Gardner: “Excited” doesn’t begin to describe how I feel heading into this match-up. These two female fighters know how to bring the excitement to the cage. Lima has the skills to neutralize most fighters and win fights, but Jedrzejczyk really is a killer. Apparently the more consonants you have in your name, the better fighter you are. On a serious note, though, knocking out a veteran like Sexton is a big deal. Jedrzejczyk will carry that momentum into the UFC, where she’ll defeat Lima via unanimous decision.

WW: Gilbert Burns (7-0) vs. Andreas Stahl (9-0)

Carey: Gilbert Burns and Andreas Stahl, two undefeated 155-pounders, go head to head in what should be a really fun contrast in styles. Burns is an absolute machine out of the Blackzilians camp. He has won all of his professional fights inside of the first round and in a variety of ways. He’s going to need that finishing ability against his Swedish opponent, who’s more than comfortable going the distance. Stahl is going to test Burns’ gas tank from the jump. Although Burns could end this fight quickly, Stahl hasn’t been stopped yet. He might be able to withstand the initial onslaught of Burns’ attack. Stahl by decision.

Gardner: These two fighters are making their UFC debuts in the deep lightweight division. Stahl has shown that he can win a fight in many ways, whether it be submission, TKO or grinding out a decision. Meanwhile, Burns has won four by TKO and three by submission. Stahl has shown the ability to go to the deep waters and win, but he has never faced a fighter on the level of Burns, who is a three-time world Brazilian Jiu-Jitsu champion. Burns via first-round submission.

Kuhl: Stahl is a long, well-rounded fighter who trains with the boys at Allstars, including Alexander Gustafsson, Nico Musoke and Reza Madadi. Burns has been winning world grappling championships for the last six years, while cleaning up his MMA opponents along the way. This is a tough one, but I’m going with Vince and picking Stahl by unanimous decision. His arsenal is deep and his striking will let him pick up a bunch of points against the grappler.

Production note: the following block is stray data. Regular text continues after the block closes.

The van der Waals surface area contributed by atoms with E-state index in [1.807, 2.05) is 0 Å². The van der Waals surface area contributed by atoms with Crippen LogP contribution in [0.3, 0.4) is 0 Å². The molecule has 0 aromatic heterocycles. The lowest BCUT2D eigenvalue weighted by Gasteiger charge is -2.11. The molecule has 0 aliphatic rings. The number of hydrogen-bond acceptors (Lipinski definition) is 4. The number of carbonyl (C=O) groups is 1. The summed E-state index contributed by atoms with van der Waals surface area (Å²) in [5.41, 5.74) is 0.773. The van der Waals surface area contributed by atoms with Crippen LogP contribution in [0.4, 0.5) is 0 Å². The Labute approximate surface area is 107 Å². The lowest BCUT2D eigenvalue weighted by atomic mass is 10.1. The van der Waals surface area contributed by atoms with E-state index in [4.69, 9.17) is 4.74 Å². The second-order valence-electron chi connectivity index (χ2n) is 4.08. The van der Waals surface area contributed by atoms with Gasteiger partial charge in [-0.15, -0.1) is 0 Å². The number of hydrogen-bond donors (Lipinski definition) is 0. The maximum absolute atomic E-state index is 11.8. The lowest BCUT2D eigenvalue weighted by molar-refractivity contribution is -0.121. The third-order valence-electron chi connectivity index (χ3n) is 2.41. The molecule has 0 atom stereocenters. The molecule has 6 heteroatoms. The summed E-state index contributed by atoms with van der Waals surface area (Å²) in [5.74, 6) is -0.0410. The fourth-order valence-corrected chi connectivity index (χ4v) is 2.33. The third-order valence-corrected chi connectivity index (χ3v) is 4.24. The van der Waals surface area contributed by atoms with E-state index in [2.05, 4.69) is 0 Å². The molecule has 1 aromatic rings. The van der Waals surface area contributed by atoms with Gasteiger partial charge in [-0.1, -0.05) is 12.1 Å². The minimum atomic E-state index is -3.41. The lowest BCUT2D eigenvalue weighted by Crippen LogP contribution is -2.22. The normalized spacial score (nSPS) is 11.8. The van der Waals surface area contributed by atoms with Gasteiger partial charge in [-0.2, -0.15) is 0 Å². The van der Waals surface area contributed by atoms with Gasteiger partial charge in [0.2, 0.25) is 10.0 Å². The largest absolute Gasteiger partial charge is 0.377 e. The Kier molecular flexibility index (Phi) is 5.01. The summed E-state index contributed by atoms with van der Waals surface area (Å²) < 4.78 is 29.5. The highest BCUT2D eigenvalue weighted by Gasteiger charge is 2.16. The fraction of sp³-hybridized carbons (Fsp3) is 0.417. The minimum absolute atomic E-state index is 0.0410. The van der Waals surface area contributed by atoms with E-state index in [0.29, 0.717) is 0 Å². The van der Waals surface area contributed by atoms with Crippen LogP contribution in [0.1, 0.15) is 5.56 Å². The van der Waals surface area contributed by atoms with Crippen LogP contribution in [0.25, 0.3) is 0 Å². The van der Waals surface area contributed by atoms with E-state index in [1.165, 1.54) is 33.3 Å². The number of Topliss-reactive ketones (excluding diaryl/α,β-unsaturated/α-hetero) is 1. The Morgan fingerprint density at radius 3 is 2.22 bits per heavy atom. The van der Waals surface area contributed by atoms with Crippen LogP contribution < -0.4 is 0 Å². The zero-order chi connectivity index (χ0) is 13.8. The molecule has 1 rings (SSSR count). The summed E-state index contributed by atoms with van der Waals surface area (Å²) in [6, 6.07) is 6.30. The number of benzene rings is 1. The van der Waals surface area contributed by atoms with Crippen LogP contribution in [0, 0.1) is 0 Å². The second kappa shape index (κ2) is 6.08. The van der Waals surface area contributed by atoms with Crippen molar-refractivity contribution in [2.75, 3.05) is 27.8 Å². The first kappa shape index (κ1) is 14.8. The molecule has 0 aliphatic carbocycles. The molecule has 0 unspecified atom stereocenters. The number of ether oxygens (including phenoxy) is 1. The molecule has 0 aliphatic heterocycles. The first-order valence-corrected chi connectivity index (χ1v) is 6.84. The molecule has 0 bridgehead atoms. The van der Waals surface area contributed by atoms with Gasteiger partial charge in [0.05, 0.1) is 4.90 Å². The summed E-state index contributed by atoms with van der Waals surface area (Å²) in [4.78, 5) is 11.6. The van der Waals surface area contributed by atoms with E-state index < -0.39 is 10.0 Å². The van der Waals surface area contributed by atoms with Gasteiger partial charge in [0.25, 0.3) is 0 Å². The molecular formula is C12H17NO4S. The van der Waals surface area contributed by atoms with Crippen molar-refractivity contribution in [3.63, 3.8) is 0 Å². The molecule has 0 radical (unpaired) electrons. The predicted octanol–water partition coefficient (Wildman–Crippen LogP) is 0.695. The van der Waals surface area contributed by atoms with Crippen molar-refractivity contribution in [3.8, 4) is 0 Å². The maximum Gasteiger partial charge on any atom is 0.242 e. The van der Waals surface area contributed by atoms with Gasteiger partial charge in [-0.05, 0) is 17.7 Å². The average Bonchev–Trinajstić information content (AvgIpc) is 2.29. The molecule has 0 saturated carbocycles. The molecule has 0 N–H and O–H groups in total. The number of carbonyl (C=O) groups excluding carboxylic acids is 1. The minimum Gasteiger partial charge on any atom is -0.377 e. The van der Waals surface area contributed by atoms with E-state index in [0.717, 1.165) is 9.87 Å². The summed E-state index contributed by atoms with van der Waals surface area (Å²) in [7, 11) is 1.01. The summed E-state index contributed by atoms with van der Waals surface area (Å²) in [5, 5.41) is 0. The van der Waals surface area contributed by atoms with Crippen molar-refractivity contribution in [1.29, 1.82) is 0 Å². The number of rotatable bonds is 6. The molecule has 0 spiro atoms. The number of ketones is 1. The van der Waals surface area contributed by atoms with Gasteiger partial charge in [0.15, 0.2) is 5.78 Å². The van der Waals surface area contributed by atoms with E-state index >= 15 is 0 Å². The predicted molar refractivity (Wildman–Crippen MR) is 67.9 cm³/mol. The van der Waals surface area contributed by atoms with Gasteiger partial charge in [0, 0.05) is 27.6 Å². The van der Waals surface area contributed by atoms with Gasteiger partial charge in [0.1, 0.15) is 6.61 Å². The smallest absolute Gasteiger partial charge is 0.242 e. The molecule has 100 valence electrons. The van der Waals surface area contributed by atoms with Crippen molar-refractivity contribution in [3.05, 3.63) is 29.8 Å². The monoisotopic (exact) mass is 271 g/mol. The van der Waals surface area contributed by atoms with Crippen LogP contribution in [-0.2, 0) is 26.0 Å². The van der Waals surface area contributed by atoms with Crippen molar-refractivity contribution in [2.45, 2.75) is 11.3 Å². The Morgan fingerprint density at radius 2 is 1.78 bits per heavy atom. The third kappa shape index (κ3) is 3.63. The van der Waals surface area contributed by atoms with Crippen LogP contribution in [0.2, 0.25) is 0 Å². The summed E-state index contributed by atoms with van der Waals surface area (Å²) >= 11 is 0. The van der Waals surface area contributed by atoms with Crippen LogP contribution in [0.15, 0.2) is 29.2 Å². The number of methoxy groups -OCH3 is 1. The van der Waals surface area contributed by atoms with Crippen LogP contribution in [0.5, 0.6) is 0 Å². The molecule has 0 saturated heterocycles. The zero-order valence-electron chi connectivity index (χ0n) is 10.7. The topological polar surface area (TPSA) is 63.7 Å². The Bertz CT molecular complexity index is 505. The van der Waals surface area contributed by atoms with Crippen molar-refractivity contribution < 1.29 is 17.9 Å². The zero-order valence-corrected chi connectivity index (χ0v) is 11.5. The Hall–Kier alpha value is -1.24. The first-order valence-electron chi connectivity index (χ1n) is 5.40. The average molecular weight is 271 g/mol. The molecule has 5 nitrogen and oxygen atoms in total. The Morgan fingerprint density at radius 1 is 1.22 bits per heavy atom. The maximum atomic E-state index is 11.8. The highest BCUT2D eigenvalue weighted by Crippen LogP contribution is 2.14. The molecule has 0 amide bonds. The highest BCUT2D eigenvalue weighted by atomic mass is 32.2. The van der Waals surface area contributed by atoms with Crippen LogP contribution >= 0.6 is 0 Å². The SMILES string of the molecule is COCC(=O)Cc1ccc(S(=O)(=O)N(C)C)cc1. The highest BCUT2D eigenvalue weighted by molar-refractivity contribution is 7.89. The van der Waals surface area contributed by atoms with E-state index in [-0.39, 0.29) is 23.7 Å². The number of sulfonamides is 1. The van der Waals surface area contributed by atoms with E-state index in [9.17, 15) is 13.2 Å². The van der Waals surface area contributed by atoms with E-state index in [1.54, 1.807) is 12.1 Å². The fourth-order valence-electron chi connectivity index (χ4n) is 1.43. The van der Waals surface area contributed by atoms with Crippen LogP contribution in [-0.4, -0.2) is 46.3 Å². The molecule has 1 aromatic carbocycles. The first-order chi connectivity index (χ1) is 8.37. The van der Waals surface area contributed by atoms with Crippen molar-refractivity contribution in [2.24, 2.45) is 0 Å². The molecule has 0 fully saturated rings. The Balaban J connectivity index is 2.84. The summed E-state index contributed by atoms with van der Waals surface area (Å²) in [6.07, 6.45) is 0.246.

FW: Noad Lahat (7-1) vs. Steven Siler (23-12)

Kuhl: Since dropping a semifinal bout to Diego Brandao on The Ultimate Fighter 14, Steven Siler has gone 5-3 in the Octagon, but he is currently riding an uncharacteristic two-fight losing streak after an early TKO courtesy of Rony Jason in March. The 35-fight veteran wins most of his fights by submission, if he can get there. The 30-year-old Noad Lahat was a huge up-and-coming prospect entering the Octagon for the first time in March, but his undefeated record quickly came to an end when he came into contact with Godofredo Pepey’s knee in the first round of his UFC debut. Both men desperately need wins. Lahat has yet to showcase his skills at the highest level of the sport. Siler’s future is on the line, and I have him coming out with the submission win.

Gardner: Lahat is a tough fighter and a lot of people were expecting bigger things from him, but he got exposed in his UFC debut. Having lost his last two bouts, Siler will come in determined to prove that he belongs in the UFC. Siler’s experience and killer instinct will carry him to victory. Siler via second-round submission.

Carey: Lahat was demolished in his UFC debut, and things are not going to go much better for him here. Siler is a solid mid-level featherweight who ran into a couple of guys—Dennis Bermudez and the aforementioned Pepey—slightly above his pay grade in his last two fights. Lahat is a step back down in competition, and Siler will make that evident when he sends him home early with a first-round submission.

LW: Akbarh Arreola (22-7-1) vs. Tiago dos Santos e Silva (18-4-2)